UNITED NATIONS (Reuters) - U.N. Secretary-General Antonio Guterres and the U.N. Security Council on Wednesday urged Myanmar authorities to end violence against the majority-Buddhist country’s Rohingya Muslims that has forced some 400,000 people to flee to Bangladesh.
Guterres said the situation in Myanmar’s western state of Rakhine was best described as ethnic cleansing.
“When one-third of the Rohingya population had to flee the country, could you find a better word to describe it?” he told a news conference.
“I call on the Myanmar authorities to suspend military action, end the violence, uphold the rule of law, and recognize the right of return of all those who had to leave the country,” said Guterres, adding that he had spoken several times with Myanmar’s national leader, Aung San Suu Kyi.
The exodus of refugees, sparked by the security forces’ fierce response to a series of Rohingya militant attacks on Aug. 25, is the most pressing problem Suu Kyi has faced since becoming leader last year.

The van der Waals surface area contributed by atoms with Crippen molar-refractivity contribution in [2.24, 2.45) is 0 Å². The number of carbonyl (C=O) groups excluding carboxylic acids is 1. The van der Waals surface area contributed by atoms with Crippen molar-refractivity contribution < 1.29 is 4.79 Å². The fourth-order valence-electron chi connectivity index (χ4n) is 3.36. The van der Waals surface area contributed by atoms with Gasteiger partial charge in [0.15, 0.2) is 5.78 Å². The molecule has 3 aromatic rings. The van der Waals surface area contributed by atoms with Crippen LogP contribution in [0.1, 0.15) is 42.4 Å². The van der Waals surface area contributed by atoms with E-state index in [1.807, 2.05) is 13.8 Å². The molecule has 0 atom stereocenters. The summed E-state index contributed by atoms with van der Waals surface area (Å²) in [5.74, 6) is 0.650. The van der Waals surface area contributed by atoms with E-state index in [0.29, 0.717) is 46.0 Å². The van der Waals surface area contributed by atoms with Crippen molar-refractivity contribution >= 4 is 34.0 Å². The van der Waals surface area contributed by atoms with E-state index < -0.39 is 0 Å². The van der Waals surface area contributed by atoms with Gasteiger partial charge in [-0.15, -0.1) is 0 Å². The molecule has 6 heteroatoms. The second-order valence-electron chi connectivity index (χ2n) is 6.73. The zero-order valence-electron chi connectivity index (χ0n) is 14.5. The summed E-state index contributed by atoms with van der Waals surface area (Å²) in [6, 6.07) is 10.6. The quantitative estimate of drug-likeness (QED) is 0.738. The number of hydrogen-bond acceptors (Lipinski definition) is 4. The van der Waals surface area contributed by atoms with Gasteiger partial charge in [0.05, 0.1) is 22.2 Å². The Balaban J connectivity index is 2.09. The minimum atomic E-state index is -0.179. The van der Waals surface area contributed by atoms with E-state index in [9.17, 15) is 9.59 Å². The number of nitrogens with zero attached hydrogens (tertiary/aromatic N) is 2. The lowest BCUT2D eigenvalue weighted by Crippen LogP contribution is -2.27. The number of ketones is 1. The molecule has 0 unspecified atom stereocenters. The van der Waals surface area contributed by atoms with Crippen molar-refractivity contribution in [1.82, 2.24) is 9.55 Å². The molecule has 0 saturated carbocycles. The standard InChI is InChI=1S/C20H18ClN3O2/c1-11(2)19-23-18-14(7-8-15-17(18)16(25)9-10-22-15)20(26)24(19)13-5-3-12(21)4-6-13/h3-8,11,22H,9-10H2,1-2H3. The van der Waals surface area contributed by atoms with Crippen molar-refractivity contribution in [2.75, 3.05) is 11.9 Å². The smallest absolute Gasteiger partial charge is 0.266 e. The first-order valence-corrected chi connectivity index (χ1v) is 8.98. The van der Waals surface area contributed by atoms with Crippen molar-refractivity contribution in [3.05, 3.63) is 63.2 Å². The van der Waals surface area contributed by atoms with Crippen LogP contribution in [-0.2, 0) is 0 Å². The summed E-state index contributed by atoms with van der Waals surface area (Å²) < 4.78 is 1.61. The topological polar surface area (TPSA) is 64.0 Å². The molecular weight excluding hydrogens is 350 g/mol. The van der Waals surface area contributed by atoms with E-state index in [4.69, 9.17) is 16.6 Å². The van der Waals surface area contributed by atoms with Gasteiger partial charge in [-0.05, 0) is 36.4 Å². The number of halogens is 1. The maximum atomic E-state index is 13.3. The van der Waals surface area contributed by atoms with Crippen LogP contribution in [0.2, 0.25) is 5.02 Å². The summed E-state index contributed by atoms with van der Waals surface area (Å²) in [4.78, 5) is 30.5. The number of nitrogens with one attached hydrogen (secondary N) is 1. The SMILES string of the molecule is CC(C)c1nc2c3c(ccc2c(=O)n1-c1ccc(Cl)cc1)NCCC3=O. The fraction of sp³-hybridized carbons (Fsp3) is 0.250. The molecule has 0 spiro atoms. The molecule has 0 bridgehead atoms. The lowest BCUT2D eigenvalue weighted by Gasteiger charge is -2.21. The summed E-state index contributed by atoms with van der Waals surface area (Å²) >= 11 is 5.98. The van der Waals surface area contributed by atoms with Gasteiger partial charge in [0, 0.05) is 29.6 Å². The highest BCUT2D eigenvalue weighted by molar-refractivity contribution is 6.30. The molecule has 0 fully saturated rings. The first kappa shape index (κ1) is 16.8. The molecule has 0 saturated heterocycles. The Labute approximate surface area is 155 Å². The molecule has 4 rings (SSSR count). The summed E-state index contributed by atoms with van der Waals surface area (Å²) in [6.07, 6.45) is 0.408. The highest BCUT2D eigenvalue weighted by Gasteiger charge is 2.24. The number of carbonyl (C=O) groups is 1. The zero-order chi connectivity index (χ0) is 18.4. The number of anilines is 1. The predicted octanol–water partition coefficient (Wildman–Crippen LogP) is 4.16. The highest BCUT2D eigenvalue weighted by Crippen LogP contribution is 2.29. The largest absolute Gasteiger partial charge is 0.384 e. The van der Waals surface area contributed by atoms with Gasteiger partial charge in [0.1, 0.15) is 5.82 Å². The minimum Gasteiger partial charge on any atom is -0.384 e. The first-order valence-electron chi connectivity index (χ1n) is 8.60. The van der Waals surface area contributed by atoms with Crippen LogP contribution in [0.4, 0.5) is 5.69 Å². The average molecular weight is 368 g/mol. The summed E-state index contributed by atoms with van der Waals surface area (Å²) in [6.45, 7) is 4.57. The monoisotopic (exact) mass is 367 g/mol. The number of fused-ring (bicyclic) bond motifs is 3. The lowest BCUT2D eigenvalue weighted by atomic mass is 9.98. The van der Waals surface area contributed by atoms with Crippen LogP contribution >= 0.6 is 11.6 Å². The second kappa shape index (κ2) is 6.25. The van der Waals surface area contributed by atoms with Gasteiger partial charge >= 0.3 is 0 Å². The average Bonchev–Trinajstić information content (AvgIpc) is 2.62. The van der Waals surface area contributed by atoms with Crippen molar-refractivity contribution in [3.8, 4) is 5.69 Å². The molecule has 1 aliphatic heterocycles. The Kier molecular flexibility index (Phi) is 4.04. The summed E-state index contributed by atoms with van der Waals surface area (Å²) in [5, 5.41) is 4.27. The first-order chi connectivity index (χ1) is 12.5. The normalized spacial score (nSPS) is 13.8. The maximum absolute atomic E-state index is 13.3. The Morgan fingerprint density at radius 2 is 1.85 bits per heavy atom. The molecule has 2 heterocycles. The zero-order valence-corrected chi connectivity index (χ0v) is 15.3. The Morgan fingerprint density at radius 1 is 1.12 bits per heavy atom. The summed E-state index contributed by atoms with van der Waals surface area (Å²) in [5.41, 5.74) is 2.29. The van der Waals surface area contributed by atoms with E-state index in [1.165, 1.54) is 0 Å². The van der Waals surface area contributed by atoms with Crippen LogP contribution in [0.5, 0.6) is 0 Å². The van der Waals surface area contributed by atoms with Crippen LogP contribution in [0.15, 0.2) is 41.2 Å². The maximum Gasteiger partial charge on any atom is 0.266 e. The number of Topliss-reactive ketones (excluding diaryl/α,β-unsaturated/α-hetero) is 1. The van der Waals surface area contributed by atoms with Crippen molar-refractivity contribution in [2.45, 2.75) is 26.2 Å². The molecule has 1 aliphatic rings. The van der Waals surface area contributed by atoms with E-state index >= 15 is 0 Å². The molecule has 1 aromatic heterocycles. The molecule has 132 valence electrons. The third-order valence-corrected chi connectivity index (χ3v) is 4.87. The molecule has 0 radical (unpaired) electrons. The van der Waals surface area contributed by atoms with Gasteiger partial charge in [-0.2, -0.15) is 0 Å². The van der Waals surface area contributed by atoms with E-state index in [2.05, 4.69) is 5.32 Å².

The government says it is targeting “terrorists,” while refugees say the offensive aims to push Rohingya out of Myanmar.
The 15-member Security Council met behind closed doors on Wednesday, at the request of Sweden and Britain, to discuss the crisis for the second time since it began and agreed to publicly condemn the situation.
The council “expressed concern about reports of excessive violence during the security operations and called for immediate steps to end the violence in Rakhine, de-escalate the situation, re-establish law and order, ensure the protection of civilians ... and resolve the refugee problem.”
British U.N. Ambassador Matthew Rycroft said it was the first statement from the Security Council on Myanmar in nine years. Such statements have to be agreed by consensus and Russia and China have traditionally protected Myanmar from any action.
Myanmar said last week it was negotiating with Russia and China to ensure they blocked any censure by the Security Council over the violence in Rakhine state.
The United Nations’ top human rights official earlier this week denounced Myanmar for conducting a “cruel military operation” against the Rohingya, branding it “a textbook example of ethnic cleansing.”
Suu Kyi has canceled a trip to the U.N. General Assembly in New York next week to deal with the crisis. Rycroft said two high-level meetings on Myanmar were due to be held during the gathering of world leaders at the United Nations.
“The humanitarian situation is catastrophic,” Guterres said. “This is a dramatic tragedy. People are dying and suffering in horrible numbers and we need to stop it.”
Reporting by Michelle Nichols; Writing by Eric Walsh, Editing by G Crosse and Steve Orlofsky